Refugee Week has come to an end, but the challenge of refugees, and the challenges faced by refugees, continue around the world. The UNHCR’s 2018 Global Trends report released this week shows that the number of refugees and people seeking asylum increased by 1 million during 2018 to 29.4 million; 25.9 million of who have fled to neighbouring countries and 3.5 million who are seeking asylum in industrialised countries.
And the numbers of refugees and asylum seekers are anticipated to continue increasing because so few refugees are, in the global political environment, able to find effective solutions for their displacement. There are also those who will have to flee in the future because of rising sea levels, rising temperatures and unpredictable weather patterns. After the 9am service last week, Keith Blackburn also mentioned to me that the current refugee crisis (90% of current refugees are fleeing from conflict) can also be traced back to climate change; that the conflict in the Middle East is a geopolitical struggle for land and water.
So, how are we to respond? As I suggested last week I think the church has to keep doing what it is doing.
Secondly, welcoming. Fewer and fewer refugees are now able to find solutions for their displacement. According to the Refugee Council of Australia, the number of refugees resettled globally in 2018 was 94,400, the lowest number for six years, less than half the 189,000 refugees resettled in 2016. One of the contributing factors is the political attitudes government like Australia have taken, scapegoating refugees rather than working towards constructive alternatives for those who cannot find protection. Australia has taken in 12,700 refugees in the past year, but according to Refugee Council chief executive Paul Power this, “was far too modest given Australia’s capacity and global needs.”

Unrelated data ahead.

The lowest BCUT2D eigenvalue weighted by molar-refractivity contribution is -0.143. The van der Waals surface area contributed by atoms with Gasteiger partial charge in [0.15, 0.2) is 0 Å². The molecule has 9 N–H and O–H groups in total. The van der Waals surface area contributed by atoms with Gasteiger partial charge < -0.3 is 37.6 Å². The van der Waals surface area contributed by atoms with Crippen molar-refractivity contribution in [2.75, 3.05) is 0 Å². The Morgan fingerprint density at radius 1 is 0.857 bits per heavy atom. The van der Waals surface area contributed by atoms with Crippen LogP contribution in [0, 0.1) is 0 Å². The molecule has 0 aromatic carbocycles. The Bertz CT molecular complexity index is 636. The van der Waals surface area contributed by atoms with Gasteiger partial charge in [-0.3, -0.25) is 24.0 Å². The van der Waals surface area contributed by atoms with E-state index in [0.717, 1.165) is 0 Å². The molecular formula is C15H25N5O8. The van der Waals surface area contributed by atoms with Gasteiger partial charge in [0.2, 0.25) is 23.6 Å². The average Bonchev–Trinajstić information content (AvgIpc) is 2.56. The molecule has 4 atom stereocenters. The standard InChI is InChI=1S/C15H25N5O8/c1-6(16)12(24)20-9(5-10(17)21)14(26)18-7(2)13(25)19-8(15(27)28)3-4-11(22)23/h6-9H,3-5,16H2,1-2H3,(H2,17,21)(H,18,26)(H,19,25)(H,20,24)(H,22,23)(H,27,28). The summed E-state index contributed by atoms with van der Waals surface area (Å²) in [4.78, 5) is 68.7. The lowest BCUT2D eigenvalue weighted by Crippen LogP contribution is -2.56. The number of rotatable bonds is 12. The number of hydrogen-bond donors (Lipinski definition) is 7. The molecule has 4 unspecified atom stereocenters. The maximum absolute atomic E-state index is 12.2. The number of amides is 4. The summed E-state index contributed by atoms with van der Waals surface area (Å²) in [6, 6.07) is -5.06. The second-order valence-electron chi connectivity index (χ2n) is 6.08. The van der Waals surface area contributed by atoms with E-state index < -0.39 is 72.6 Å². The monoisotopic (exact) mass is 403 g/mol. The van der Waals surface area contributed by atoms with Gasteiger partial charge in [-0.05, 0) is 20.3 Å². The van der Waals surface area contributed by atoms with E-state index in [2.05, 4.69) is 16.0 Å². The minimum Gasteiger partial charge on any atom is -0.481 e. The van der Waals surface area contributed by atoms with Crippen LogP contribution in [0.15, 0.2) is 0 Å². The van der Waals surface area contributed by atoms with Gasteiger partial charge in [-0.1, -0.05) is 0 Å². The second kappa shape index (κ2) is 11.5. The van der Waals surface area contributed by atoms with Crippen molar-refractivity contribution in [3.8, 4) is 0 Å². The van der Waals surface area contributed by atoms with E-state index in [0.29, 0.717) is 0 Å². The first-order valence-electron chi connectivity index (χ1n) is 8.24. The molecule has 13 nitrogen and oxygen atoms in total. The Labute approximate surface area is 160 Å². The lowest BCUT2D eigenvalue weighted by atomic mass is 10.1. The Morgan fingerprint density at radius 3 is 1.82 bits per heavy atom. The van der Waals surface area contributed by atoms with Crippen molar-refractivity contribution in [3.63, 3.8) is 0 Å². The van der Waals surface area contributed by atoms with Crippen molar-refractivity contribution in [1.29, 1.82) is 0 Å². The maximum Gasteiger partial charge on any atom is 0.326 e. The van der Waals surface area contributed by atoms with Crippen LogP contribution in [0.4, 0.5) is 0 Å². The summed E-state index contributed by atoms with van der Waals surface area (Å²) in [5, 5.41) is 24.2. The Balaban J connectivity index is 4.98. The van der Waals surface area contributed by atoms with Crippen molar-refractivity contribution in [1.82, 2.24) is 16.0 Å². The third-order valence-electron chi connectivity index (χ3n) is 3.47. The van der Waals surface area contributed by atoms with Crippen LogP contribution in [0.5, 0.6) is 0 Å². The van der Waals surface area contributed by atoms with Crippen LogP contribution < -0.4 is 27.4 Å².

Thirdly, giving. The vast proportion of refugees stay in neighbouring countries, but these countries need help to help them. Sadly, as a country we are also giving less and less to countries in need, as individuals and as a nation.
Fourthly, living more for others. If our lifestyles and levels of consumption are contributing factors as well as part of the reason we struggle with praying and welcoming and giving we need to challenge ourselves in this area. We need to resource and educate ourselves and encourage each other to live in ways that share this good and wonderful earth that we have been given.
Later in the year we will be exploring a series of sermons on this theme under the heading ‘Consumed’ and as part of that the catalyst group would like to hold a monthly lunch – on a chosen theme – where we can share ideas for living well and encourage each other in the implementation. If you are interested, please speak to Paul Falconer or to myself.